• Editor-author Vince Keenan offers this postmortem of Seattle, Washington’s recent Noir City film festival (July 22-28). “After a hiatus of almost two and a half years …,” he writes, “the return engagement on Capitol Hill was a success, with solid crowds every night for a week. The theme this go-round was Film Noir from A to B: double-bills that moved chronologically through the 1940s, pairing prestige pictures with shorter, grittier productions to re-create the movie-going experience of the era.”
• A couple of good recent lists from The Strand Magazine’s Web site: Author Anne Frasier selected what she claims are the “Top 10 Investigators with Dark Pasts,” while writer-editor Maxim Jakubowski picks “10 Overlooked Modern Crime Novels,” one of which is 1993’s Tony and Susan, by Austin Wright—a novel about which he commented at greater length in The Rap Sheet a few years back.
• Speaking of lists (and don’t we often do so?), Book Riot’s rundown of “100 Must-Read New York City Novels” includes Jonathan Lethem’s Motherless Brooklyn, Caleb Carr’s The Alienist, Lyndsay Faye’s The Gods of Gotham, and more than a few other mystery novels.
• More than 15 recognizable women mystery writers are set to participate in the third annual Ladies of Intrigue event, which will take place on Sunday, October 2, in Huntington Beach, California. Leading the list of speakers will be Agatha Award winner Carolyn Hart and Robin Burcell, the co-author—with Clive Cussler—of Pirate and the author of The Last Good Place, a 2015 work continuing the Al Krug/Casey Kellog police procedural series created by Carolyn Weston. Also set to take part are Lisa Brackmann, Kate Carlisle, Earlene Fowler, Naomi Hirahara, and others. Registration info is available here.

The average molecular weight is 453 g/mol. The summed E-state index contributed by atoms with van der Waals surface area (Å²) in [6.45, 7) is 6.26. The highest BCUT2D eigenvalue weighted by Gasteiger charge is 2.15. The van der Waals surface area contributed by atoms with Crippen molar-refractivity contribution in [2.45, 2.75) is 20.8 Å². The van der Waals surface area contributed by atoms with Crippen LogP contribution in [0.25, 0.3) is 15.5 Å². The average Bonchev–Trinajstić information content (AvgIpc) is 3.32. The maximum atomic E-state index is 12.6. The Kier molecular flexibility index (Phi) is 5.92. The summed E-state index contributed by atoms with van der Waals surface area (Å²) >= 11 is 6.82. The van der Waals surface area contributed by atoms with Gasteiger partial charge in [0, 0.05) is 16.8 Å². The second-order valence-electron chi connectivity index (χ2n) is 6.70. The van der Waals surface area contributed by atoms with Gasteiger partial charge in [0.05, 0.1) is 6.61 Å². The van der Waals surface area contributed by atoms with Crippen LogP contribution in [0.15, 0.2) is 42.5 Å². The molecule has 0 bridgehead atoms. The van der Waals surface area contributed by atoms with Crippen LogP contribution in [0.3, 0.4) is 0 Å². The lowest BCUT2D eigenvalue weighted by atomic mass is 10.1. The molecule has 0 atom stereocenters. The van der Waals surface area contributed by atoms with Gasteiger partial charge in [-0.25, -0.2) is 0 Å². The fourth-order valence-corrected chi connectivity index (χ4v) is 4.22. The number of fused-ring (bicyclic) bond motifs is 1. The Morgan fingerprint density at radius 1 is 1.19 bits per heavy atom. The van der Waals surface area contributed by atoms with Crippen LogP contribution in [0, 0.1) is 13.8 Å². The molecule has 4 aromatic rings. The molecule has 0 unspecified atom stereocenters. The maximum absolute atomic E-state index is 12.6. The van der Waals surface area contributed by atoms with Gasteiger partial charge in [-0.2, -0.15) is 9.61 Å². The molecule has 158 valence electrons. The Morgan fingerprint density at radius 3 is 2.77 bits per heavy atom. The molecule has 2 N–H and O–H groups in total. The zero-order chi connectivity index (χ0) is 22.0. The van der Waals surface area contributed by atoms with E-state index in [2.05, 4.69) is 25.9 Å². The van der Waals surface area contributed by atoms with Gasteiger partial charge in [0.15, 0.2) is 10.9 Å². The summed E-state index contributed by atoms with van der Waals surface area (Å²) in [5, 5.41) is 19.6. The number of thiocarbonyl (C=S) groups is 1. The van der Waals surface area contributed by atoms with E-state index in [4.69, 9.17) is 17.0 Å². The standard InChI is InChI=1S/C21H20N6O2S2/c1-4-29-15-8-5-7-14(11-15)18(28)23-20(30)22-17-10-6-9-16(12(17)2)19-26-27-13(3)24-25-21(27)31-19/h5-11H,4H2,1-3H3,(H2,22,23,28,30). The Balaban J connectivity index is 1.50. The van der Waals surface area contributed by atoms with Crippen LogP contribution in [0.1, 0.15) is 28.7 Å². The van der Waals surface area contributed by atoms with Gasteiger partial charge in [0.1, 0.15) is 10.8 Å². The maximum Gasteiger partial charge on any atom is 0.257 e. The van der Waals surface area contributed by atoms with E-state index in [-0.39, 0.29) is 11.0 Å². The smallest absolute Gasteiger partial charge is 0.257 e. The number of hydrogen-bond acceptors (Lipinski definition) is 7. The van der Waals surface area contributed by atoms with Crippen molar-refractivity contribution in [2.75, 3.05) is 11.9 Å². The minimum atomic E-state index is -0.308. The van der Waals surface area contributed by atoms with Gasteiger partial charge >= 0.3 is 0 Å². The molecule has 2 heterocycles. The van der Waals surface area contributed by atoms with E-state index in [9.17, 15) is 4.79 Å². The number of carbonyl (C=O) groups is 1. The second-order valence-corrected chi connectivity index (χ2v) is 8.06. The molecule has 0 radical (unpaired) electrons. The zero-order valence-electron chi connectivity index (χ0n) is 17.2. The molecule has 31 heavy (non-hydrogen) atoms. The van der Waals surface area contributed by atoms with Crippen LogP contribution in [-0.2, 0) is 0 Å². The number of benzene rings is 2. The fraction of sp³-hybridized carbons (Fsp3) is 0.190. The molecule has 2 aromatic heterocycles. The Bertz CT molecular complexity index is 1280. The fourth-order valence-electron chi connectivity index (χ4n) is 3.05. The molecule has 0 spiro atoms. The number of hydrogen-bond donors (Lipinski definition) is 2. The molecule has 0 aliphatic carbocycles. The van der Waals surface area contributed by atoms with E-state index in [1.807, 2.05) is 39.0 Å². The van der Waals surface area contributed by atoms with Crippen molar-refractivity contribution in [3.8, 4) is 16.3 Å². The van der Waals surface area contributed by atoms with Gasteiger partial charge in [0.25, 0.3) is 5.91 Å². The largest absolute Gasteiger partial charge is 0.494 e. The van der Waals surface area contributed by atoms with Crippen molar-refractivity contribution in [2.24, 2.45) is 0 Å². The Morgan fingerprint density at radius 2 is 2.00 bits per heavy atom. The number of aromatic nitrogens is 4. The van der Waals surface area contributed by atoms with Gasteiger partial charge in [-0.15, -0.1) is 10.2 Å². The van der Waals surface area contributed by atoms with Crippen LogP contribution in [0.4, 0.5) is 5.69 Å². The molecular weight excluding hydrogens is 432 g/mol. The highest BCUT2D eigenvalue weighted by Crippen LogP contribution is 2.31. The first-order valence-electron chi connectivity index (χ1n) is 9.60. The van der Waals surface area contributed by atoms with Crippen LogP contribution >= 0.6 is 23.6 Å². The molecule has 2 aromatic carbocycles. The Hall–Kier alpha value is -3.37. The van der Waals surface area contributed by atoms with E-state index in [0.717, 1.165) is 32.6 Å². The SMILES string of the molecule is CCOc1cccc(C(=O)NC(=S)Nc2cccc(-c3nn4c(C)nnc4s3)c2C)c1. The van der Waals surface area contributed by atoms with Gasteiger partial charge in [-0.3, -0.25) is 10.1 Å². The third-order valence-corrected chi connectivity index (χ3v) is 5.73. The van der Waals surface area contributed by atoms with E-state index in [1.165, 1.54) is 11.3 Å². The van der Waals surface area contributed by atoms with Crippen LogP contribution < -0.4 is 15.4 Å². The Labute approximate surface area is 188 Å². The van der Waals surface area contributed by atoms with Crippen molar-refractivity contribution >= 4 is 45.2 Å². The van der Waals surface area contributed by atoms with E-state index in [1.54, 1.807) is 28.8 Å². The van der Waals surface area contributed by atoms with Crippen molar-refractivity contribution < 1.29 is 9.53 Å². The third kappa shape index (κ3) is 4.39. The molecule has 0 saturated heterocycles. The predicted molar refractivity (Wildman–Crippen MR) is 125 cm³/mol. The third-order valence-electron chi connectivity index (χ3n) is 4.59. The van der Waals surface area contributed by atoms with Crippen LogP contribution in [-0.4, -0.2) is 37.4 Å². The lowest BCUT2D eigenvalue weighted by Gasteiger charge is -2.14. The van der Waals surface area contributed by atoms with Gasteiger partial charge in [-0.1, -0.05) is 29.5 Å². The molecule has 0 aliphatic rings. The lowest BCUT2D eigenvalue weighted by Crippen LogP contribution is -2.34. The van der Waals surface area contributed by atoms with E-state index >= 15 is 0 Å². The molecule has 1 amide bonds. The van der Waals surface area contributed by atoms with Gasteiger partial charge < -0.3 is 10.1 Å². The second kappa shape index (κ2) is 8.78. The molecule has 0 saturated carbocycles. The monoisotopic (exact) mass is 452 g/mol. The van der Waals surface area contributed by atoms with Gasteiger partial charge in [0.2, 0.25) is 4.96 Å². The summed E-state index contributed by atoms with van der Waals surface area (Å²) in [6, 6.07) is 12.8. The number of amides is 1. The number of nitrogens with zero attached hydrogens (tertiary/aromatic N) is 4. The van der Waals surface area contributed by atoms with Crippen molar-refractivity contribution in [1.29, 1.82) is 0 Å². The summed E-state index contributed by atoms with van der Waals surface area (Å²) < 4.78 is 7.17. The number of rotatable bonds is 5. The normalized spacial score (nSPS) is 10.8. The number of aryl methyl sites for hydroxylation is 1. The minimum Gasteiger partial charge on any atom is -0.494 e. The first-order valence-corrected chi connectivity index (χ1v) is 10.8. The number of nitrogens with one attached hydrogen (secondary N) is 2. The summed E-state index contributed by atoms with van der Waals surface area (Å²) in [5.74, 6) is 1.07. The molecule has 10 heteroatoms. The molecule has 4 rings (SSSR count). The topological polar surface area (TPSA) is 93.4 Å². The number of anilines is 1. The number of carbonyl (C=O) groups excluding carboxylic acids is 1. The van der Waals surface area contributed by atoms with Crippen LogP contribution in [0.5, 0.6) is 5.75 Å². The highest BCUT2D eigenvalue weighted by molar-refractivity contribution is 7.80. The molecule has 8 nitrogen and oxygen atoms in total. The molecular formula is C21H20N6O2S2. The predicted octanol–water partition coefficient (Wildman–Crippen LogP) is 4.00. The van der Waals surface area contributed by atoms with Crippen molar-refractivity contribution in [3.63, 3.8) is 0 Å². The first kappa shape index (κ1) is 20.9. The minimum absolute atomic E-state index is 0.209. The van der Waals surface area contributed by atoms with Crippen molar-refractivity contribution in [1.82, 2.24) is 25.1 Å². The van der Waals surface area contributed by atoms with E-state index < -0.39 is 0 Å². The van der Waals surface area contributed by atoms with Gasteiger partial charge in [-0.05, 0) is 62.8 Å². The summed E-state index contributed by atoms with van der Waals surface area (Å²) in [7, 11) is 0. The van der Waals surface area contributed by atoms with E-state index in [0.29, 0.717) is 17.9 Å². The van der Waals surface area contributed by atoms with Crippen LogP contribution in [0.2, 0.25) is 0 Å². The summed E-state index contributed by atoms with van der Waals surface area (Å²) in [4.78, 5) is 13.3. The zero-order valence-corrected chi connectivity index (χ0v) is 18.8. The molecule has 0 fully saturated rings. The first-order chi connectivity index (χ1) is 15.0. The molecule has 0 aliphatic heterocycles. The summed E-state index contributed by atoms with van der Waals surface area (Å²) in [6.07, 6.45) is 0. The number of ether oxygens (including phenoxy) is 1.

• Cable-TV network Cinemax has set Friday, September 9, as the debut date for Quarry, its new TV series based on Max Allan Collins’ novels about a peripatetic hit man. The eight-episode first season stars Logan Marshall-Green, Jodi Balfour, and Peter Mullan.
• Meanwhile, the espionage drama Berlin Station, created by spy novelist Olen Steinhauer, is being readied for an October 16 launch. Double O Section offers a trailer for the 10-episode opening season.
• Finally, a handful of interviews worthy of your attention: Crimespree Magazine’s Elise Cooper talks with Linda Castillo about the latter’s new novel, Among the Wicked; Amy Gentry chats with Kirkus Reviews’ Rachel Sugar about Good as Gone; Polish fictionist Zygmunt Miloszewski answers questions from Crime Fiction Lover about Rage; and Scott Montgomery from the Austin, Texas, bookshop MysteryPeople, grills Megan Abbott (You Will Know Me), Bill Loehfelm (Let the Devil Out), and Alison Gaylin (What Remains of Me).